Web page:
US National Security Agency

NSA tracks 5 billion phone records every day, says Snowden documents

Documents from whistle-blower Edward Snowden reveal spy agency's largest spying project scooped up private data 'incidentally'

PUBLISHED : Thursday, 05 December, 2013, 10:54pm
UPDATED : Friday, 06 December, 2013, 8:09am

The US National Security Agency is collecting some five billion records a day on the location of mobile phones around the world, The Washington Post reported, citing documents from US intelligence leaker Edward Snowden.

The information is added to a gigantic database that shows the locations of "at least hundreds of millions of cell phones" worldwide, a stunning revelation that suggests the eavesdropping agency has created a mass surveillance tool, the report says.

Of the NSA surveillance programmes revealed to date, the geo-location project appears to represent the agency's largest in scale and scope. The NSA declined to comment on the report.

The data was scooped up by tapping into cables that link mobile phone networks - both American and foreign - across the globe, the Post said.

The location data was gathered with the help of 10 "sigads" or signal intelligence activity designators.

In an example given by the Post, one sigad called "stormbrew" collects data from two unnamed corporate firms which administer interception equipment. Then the "NSA asks nicely for tasking/updates," according to leaked documents.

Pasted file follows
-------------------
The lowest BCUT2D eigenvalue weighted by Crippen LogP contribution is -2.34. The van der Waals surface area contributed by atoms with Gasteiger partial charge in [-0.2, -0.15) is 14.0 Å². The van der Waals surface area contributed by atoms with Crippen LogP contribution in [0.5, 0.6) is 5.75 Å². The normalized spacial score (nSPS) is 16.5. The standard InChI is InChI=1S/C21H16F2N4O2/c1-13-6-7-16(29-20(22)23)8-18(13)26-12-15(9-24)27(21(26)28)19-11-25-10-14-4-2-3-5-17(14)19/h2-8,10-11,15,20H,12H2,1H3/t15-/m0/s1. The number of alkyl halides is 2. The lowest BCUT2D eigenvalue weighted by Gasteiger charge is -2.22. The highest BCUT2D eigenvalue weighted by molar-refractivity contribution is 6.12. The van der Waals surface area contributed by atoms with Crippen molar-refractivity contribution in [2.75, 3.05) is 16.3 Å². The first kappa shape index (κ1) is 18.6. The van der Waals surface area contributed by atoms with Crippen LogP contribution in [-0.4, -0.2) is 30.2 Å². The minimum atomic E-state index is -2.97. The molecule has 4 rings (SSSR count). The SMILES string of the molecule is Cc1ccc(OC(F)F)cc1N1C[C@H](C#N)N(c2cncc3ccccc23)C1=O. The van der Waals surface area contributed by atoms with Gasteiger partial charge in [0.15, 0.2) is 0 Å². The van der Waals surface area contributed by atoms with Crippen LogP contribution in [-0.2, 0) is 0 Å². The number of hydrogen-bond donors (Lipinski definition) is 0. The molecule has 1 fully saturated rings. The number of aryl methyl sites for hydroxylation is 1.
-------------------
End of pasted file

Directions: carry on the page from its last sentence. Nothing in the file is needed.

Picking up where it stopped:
Information from the phones of Americans travelling abroad also forms part of the database.

Because mobile phones broadcast their locations even when there is no call made or text sent, NSA analysts were able to use mathematical techniques to comb through location data and track patterns of movement over time for a given suspect, it said.

The analytic methods used by the agency to sift through location data were known as Co-traveler, the report said.

Although the vast majority of mobile phone users were of no interest to the NSA, it gathered the bulk data to try to track known "intelligence targets" and their unknown associates, the paper said.

Even the use of disposable phones that users switch on and off to make only brief calls in the hopes of avoiding authorities trigger note in the system.

The NSA insisted it did not intentionally track the location data of Americans, but it ended up receiving details that showed the whereabouts of domestic mobile devices "incidentally," wrote the Post, which also quoted intelligence officials.

US officials told the Post that the programmes that collected geo-location data were legal and designed only to gather intelligence about foreign militants or other "targets" deemed a threat to the United States.

The volume of information flowing in from the program was "outpacing our ability to ingest, process and store" data, according to a May 2012 internal NSA briefing leaked to the Post.

The scale of the programme will reinforce long-running concerns raised by civil liberties groups that the NSA's electronic spying poses a serious threat to privacy rights worldwide.

"It is staggering that a location-tracking programme on this scale could be implemented without any public debate, particularly given the substantial number of Americans having their movements recorded by the government," said Catherine Crump, an attorney with the American Civil Liberties Union.